Holds self to high standards Holds others to higher standards than self

While pecking order tactics like those on the right are fine for beings with the spiritual depth of sparrows and chickens, in humans they are shallow, unkind and run counter to the spirit of "safe, sane, and consensual." Who can argue that the properties on the right are more admirable and effective than those on the left? Even so, unwise bystanders occasionally reward boorish behavior with attention and respect, reinforcing it and making our collective problem worse. When new people see community leaders and players of high prominence acting this way, some will try to emulate it, believing it to be proper, accepted or connoting high status.

Scaring the horses

This is one that deals with conduct between members of the community and the culture outside. Some people enjoy the nonconsensual involvement of strangers, in exhibitionism scenes in restaurants, public parks, etc. This kind of play can be hot as blazes, but can be ethically questionable, and in some cases illegal. While I have enjoyed the transgressive rush of public play myself, I have come to question whether it's right to force others to see what we do. On the other hand, there are forces in our society that would gladly forbid grown men holding hands in public. I have no fixed advice to offer here. This is a charged issue and one you must grapple with on your own.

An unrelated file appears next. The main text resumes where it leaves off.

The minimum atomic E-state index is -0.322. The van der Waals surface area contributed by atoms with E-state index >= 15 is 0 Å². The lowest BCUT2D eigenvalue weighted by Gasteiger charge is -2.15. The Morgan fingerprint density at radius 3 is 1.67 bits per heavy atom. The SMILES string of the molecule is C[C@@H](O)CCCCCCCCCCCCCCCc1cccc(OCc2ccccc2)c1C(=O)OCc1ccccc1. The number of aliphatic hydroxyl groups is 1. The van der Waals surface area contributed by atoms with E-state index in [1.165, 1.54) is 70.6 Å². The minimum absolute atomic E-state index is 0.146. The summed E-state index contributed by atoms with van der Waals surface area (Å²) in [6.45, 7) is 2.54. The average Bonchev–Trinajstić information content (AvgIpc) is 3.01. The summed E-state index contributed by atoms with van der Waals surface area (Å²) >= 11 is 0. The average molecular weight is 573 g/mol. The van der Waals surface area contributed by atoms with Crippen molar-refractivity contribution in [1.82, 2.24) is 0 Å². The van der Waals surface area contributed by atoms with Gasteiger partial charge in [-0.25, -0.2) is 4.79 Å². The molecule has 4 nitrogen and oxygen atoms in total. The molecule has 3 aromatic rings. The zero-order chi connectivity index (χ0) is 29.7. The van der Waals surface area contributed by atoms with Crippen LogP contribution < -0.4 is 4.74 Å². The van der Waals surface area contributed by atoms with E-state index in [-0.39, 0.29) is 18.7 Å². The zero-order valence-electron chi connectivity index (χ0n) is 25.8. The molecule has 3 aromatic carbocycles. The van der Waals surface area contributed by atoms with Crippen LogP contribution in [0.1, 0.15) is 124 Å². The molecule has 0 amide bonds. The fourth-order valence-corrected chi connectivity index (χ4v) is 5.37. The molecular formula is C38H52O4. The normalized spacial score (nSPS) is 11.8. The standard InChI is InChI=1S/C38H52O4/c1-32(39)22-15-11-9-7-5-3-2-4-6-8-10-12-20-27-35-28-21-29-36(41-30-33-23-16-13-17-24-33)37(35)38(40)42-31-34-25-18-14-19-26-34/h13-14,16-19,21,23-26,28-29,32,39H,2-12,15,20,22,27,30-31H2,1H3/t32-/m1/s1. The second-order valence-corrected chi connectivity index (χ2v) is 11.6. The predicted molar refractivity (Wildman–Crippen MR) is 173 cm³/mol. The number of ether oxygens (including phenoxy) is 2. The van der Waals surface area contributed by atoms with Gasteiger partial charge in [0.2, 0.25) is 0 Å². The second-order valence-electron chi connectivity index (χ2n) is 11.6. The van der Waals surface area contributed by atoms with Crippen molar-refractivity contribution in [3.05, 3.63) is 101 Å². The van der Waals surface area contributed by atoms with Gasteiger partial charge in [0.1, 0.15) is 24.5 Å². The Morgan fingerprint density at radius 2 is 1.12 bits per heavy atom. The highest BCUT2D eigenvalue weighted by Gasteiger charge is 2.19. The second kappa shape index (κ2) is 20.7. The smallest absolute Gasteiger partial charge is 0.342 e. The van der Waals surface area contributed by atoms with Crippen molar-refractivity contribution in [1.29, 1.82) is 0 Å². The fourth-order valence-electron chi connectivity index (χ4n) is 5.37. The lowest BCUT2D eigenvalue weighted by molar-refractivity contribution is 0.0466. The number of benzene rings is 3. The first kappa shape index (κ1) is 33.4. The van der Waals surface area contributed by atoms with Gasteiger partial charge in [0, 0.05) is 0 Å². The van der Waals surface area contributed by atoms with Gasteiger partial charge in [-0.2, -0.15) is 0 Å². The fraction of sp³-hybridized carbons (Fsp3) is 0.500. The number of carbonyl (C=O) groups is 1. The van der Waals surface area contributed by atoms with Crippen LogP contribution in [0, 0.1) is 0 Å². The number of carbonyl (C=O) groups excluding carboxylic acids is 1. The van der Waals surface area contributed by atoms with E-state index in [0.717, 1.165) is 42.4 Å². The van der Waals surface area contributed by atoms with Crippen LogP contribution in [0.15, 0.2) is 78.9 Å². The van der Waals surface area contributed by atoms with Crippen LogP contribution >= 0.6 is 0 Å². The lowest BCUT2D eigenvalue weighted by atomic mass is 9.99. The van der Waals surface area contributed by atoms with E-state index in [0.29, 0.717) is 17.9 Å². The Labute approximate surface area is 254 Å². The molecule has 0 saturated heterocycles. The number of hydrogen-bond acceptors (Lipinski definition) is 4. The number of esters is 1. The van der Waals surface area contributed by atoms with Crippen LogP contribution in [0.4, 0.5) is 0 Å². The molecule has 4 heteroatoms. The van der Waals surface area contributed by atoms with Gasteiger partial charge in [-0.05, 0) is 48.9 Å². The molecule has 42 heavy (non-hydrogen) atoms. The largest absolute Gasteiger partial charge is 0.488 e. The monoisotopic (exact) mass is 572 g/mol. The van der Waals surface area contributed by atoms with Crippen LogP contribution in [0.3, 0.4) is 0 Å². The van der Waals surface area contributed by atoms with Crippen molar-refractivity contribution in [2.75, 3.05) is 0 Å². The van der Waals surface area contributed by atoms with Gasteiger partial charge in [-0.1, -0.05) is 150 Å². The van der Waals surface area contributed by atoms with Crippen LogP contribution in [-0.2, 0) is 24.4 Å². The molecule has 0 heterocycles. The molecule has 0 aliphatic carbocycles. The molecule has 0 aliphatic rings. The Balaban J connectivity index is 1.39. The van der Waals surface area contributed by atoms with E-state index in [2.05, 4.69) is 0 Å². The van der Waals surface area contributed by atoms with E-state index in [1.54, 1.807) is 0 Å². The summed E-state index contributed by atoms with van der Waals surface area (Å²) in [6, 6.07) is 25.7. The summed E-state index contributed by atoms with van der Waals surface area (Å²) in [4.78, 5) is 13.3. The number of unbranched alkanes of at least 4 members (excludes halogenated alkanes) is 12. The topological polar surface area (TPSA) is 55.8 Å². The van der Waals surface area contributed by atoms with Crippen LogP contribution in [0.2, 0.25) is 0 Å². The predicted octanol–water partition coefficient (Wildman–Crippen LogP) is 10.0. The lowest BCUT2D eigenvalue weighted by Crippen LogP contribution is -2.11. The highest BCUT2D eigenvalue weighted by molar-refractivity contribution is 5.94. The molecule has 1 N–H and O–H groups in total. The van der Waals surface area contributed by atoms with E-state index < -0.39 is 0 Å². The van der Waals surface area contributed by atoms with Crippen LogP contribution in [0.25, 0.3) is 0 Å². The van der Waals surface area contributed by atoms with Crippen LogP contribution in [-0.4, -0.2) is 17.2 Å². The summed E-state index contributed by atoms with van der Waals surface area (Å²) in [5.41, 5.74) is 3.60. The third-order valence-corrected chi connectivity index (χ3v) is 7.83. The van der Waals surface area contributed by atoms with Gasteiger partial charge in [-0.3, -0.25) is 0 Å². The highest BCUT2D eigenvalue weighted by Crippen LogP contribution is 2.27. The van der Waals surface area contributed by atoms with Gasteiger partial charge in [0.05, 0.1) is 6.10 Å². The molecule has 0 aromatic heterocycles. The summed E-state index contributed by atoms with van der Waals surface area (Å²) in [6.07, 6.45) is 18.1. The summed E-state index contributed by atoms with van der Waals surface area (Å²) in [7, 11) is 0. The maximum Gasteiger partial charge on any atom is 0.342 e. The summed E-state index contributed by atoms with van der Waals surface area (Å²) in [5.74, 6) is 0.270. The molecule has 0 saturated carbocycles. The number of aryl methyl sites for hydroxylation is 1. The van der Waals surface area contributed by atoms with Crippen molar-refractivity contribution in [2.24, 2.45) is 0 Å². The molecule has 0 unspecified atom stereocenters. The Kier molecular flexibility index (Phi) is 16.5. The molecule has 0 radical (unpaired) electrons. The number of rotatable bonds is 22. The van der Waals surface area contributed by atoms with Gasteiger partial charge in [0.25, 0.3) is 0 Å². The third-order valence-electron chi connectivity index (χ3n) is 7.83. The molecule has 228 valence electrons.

Why We Do It and Why We Tolerate It

So what makes people act this way? There are in fact many factors that contribute to the behavior described above. As wonderful as the kink community can be, we are all exposed to subtle and seldom discussed irritants that contribute to stress, uncertainty, and the sheer cussedness I have described above. Life as a taxpaying worker, parent or citizen can be difficult enough. Compound it with the responsibility of maintaining a top secret personal life, and the job of developing and maintaining a whole new set of sexual and social ethics that neither mom, dad, or any of your vanilla friends have ever dealt with. And like water over stone, it can wear on you as the years tick by. These "stress factors" set the stage for the anxiety, impatience, loneliness, meanness, depression, and the empathy deficit mentioned earlier. I have compiled a list of these factors which surely contribute to the bad behavior we occasionally see: